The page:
“I think at his core, KSM is rotten. There’s something really, really wrong,” says Terry McDermott, co-author of The Hunt for KSM.
The book, recently released, tracks Mohammed’s path from his youth in Kuwait through North Carolina Agricultural and Technical State University in Greensboro to Bin Laden in Afghanistan. It concludes all the harsh interrogation techniques got the United States no closer to finding bin Laden. A differing account, just written by the ex-CIA official who oversaw the secret interrogations, Jose Rodriguez, argues the techniques were crucial to national security.
But on Mohammed’s ambition the men agree. “As near as we can tell, from 1992 until he was captured, he did nothing but terrorism,” McDermott said. “In that time he probably came up with 100 different ideas for how to kill people. It was nonstop.”
Now, he faces off with the new chief judge of military commissions, Army Col. James L. Pohl, as the lead defendant in the complex conspiracy prosecution that Attorney General Eric Holder wanted put before a civilian jury in Manhattan — “in a courtroom just blocks away from where the Twin Towers once stood.”
Congress thwarted that ambition. So now, all five men will be brought before Pohl at Guantánamo’s maximum-security court complex in a rare Saturday arraignment that starts the so-called speedy time clock toward trial before a military jury of 12 or more field-grade officers, called a Military Commission. Attendance at the arraignment is mandatory, to hear the charges against them and answer the judge on whether they’ll accept their Pentagon-paid defense teams.
Walid bin Attash, 33, a Yemeni who lost his leg in a 1997 battlefield accident in Afghanistan, sits behind Mohammed in court and is cast in the charge sheets as the No. 2 of the so-called “Planes Operation.”
He’s a former al-Qaida training camp instructor who allegedly handpicked some of the Sept. 11 hijackers out of a hand-to-hand combat training course two years before 9/11 — and brought them to Mohammed in Pakistan. There they practiced on a computer-driven flight simulation program and learned the English they needed for their mission.
Ramzi bin al Shibh, 40, sits behind bin Attash in court. Bin al Shibh is another Yemeni who is described in the charge sheets as applying four times to get a U.S. visa, starting more than year before the terror attacks, and failing each time before ultimately serving as a Hamburg, Germany, based deputy, transferring funds to some of the hijackers as well as trying to enroll himself along with the actual hijackers in Florida flight schools.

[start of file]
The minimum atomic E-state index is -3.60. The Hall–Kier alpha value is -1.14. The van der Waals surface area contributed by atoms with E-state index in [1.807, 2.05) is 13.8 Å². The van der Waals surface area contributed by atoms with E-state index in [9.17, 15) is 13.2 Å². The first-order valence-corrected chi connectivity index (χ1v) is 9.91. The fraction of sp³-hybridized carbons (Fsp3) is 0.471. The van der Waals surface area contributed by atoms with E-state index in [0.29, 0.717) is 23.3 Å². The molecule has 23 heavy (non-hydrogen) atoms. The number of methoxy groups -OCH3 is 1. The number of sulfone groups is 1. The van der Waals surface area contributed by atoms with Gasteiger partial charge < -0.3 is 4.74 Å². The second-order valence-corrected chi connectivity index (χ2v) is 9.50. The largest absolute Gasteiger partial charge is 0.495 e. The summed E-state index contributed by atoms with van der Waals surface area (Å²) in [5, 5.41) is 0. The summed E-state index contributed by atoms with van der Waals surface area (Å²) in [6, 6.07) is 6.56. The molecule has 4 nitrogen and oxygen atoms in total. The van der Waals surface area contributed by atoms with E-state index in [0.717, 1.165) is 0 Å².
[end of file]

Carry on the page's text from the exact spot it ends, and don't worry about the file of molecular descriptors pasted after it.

In 2009 at Guantánamo, before the Bush-era trial was abandoned, bin al Shibh was never able to persuade the court that, like Mohammed and bin Attash, he was competent enough to function as his own lawyer in court. Instead, he was prone to outbursts — from interrupting proceedings to offer Muslim holiday greetings to bin Laden to observing that then-judge Ralph Kohlmann, a Marine colonel, had a Jewish-sounding name.
He was the first of the five to be captured, according to news reports, in a Pakistani-U.S. intelligence raid a year to the day after the 9/11 attacks, on Sept. 11, 2002, in Karachi, Pakistan.
• The computer engineer who introduced himself in court as Ammar al Baluchi, 34, is identified as Ali Abdul Aziz Ali in court documents. A nephew of Mohammed, he’s a Pakistani by nationality who speaks excellent English and is accused of moving money and making travel arrangements for the hijackers. His charge sheet describes him as a would-be martyr who, just weeks before Sept. 11, sought a one-week visa to visit the United States on Sept. 4. He was turned down, and seized by Pakistani authorities on April 29, 2003, in Karachi along with bin Attash.
Mustafa al Hawsawi, 43, a Saudi national, also is accused of moving money and credit cards to some of the hijackers, helping some buy clothing while in transit from Dubai, the United Arab Emirates, to Orlando, via London. At one point he sent a package to one of the United Airlines hijackers in Delray Beach. CIA agents captured him on the same day as Mohammed on March 1, 2003, in Rawalpindi, Pakistan, according to leaked documents. Like the other alleged 9/11 conspirators, he disappeared into the agency’s secret prison network, only to surface at Guantánamo in September 2006, a transfer Bush announced in a White House press conference.